discussed in detail in the two lessons listed earlier, so I won’t repeat that
discussion here.

The main thing to note in Listing 5 is the creation of an object of type Line,
and the storage that object’s reference in an instance variable of type
TargetDataLine
named targetDataLine.

The open, start, stop, and close methods

The previous lessons have discussed the methods of the TargetDataLine
object named open start, stop, and close in detail. 
However, here is some information from Sun that I did not discuss in those
lessons.

With respect to the open method, Sun tells us,

"If this operation succeeds, the line is marked as open, and an OPEN event is
dispatched to the line’s listeners."

Similarly, with respect to the start method, Sun tells us,

"When audio capture or playback starts, a START event is generated."

As you have probably guessed by now, Sun has this to say about the stop
method.

"When audio capture or playback stops, a STOP event is generated."

Finally, Sun has this to say about the close method.

"If this operation succeeds, the line is marked closed and a CLOSE event is
dispatched to the line’s listeners."

Event registration methods

If you are familiar with Java event handling in general, and JavaBeans design
patterns in particular, you have probably already predicted that the
TargetDataLine
object provides the following event registration methods:

  • addLineListener(LineListener listener)
  • removeLineListener(LineListener listener)

The addLineListener method

Here is what Sun has to say about the addLineListener method.

"Adds a listener to this line. Whenever the line’s status changes, the
listener’s update() method is called with a LineEvent object that
describes the change."

Similarly, the removeLineListener method

"Removes the specified listener from this line’s list of listeners."

The LineListener interface

Note that both of the registration methods require an incoming parameter of the
LineListener type.  Stated differently, in each case, the incoming
parameter must be a reference to an object instantiated from a class that
implements the LineListener interface.

Sun has this to say about the LineListener interface.

"Instances of classes that implement the LineListener interface can
register to receive events when a line’s status changes."

The LineListener interface declares a single method named update,
which receives an incoming parameter of type LineEvent.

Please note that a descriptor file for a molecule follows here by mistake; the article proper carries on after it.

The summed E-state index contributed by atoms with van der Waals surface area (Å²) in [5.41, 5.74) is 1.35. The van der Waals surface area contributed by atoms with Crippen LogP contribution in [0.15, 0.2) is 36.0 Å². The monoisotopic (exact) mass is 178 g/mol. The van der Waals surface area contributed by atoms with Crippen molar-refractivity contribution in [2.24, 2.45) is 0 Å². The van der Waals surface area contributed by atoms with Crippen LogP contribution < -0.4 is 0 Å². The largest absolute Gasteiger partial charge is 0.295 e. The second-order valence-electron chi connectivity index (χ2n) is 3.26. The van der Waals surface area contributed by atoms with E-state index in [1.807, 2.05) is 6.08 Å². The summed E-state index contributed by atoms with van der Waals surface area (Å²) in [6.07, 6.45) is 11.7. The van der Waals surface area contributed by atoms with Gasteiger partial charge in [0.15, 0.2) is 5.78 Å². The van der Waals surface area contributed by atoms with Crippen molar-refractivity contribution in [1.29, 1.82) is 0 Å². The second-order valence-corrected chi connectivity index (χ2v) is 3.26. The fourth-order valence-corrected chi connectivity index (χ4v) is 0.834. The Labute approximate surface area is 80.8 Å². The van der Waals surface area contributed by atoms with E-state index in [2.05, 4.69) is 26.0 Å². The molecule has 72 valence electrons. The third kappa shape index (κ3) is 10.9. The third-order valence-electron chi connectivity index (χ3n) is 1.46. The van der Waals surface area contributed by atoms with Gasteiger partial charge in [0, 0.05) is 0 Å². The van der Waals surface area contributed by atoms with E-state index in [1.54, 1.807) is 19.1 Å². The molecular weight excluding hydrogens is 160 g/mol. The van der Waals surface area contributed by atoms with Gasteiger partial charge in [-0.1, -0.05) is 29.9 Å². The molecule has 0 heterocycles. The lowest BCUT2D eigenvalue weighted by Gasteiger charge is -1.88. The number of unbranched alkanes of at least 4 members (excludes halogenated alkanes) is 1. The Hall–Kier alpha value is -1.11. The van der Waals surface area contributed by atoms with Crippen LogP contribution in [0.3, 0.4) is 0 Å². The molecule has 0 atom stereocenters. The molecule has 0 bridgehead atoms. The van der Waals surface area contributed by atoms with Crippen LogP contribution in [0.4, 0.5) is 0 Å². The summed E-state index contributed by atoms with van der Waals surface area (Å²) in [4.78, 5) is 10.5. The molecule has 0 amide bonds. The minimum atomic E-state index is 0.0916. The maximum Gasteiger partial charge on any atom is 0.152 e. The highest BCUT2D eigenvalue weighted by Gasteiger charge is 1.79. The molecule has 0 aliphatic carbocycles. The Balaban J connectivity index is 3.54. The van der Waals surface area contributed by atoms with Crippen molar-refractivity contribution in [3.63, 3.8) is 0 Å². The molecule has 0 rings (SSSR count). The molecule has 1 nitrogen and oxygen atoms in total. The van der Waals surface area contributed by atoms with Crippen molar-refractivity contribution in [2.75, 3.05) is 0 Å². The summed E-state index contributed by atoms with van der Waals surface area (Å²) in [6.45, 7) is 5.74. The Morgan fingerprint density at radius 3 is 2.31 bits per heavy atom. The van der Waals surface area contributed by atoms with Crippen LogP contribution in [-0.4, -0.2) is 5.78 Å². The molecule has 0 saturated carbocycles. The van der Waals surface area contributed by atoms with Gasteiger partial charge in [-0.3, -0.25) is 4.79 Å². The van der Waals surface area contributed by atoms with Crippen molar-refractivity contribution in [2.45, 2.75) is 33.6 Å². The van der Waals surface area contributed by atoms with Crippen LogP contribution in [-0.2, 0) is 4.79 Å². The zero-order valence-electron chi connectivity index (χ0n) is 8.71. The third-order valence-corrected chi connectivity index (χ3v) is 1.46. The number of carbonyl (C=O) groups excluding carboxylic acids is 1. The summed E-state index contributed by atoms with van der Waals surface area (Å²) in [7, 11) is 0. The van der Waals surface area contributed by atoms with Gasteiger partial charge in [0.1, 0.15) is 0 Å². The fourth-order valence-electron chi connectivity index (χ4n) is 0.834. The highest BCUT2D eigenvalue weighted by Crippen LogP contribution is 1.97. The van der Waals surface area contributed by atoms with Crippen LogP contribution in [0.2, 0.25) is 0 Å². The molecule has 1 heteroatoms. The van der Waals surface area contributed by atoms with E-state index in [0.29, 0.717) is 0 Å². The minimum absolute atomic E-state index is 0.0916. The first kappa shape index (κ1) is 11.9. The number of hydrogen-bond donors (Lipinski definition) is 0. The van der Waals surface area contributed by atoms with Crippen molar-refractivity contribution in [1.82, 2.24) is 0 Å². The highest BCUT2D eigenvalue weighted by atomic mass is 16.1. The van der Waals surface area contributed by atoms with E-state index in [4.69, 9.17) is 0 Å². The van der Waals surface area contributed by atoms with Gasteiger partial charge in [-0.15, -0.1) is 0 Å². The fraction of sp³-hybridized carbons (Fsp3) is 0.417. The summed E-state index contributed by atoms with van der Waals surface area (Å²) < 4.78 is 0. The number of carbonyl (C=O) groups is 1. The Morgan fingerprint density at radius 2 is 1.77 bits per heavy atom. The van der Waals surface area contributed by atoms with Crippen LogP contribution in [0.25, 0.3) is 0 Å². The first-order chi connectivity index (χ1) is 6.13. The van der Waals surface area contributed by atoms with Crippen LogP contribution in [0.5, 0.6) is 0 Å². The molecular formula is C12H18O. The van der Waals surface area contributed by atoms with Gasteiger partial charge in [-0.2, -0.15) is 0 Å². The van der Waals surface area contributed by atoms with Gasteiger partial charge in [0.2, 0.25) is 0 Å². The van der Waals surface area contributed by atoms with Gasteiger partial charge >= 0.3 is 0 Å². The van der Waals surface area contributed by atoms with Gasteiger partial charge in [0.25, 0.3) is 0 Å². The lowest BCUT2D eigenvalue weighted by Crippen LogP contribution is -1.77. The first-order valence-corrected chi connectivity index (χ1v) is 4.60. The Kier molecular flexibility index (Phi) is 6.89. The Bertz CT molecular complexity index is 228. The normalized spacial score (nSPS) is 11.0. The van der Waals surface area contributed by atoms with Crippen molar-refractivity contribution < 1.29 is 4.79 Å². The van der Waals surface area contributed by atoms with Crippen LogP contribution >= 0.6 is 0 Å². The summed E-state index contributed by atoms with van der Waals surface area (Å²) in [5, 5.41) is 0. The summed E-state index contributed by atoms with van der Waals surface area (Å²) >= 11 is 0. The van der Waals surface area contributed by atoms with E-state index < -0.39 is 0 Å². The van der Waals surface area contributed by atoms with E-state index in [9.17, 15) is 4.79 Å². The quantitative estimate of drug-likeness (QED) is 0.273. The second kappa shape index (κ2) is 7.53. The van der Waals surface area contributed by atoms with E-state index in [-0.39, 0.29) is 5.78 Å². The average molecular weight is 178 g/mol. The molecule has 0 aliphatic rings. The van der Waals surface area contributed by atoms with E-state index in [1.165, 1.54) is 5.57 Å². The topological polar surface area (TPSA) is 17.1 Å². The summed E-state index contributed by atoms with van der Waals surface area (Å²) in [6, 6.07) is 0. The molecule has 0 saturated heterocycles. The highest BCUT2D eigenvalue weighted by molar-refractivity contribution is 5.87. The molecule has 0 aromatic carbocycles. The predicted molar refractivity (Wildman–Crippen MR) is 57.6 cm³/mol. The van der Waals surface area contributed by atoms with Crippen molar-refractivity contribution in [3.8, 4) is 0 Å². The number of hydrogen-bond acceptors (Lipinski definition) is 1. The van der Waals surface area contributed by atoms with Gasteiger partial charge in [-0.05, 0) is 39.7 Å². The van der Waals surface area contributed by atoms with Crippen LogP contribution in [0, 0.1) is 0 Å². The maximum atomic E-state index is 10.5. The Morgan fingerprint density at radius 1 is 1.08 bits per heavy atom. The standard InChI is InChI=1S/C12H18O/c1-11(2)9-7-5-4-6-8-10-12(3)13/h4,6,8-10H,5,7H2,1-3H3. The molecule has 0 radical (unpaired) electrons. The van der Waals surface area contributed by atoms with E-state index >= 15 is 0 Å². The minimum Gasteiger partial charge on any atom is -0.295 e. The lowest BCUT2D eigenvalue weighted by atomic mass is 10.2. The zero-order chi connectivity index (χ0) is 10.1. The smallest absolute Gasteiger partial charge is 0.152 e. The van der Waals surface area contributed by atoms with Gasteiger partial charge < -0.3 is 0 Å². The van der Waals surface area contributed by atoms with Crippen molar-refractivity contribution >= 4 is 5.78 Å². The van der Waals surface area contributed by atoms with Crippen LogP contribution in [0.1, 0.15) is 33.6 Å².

The update method

Every class that implements the LineListener interface must provide a
concrete definition of the update method.  Sun has this to say about that
method.

"Informs the listener that a line’s state has changed. The listener can then
invoke LineEvent methods to obtain information about the event."

In other words, whenever a LineEvent occurs, the Line object
notifies all registered listeners by invoking the update method on each
registered listener object, passing a LineEvent object’s reference as a
parameter to the update method.  The LineEvent object
encapsulates information about the event.

The LineEvent class

That brings us to the crux of the matter involving audio line event firing and
handling.  Sun has this to say about the LineEvent class.

"The LineEvent class encapsulates information that a line sends its
listeners whenever the line opens, closes, starts, or stops. Each of these four
state changes is represented by a corresponding type of event. A listener
receives the event as a parameter to its update method. By querying the event,
the listener can learn the type of event, the line responsible for the event,
and how much data the line had processed when the event occurred."

The LineEvent methods

As of Java SDK 1.4.1, an object of the LineEvent class provides the
following methods that an event handler can use to obtain information about the
event:

  • getFramePosition – Returns the position of the line’s audio
    data when the event occurred, expressed in sample frames.
  • getLine – Returns a reference to the Line object that
    fired the event.
  • getType – Returns the type of the event (open, start,
    stop, or close)
    as LineEvent.Type.
  • toString – Returns a string representation of the event.

Register a line listener on the TargetDataLine object

Finally, we are going to see the above discussion rendered in code.  The
somewhat cryptic code in Listing 6 instantiates an anonymous listener object
from an anonymous class that implements the LineListener interface, and
registers that listener object on the TargetDataLine object that was
created in Listing 5.
 

      targetDataLine.addLineListener(
        new LineListener(){

          public void update(LineEvent e){
            System.out.println(
             "Event handler for TargetDataLine");
            System.out.println(
                   "Event type: " + e.getType());
            System.out.println("Line info: " +
                      e.getLine().getLineInfo());
            System.out.println();//blank line
          }//end update

        }//end LineListener
      );//end addLineListener()

Listing 6

The update method

The code in Listing 6 defines the update method that will be invoked on
the registered listener object each time a line event occurs.

The code in the update method begins by printing “Event handler for TargetDataLine"
on the screen.

Then it invokes the getType method to get and display the type of the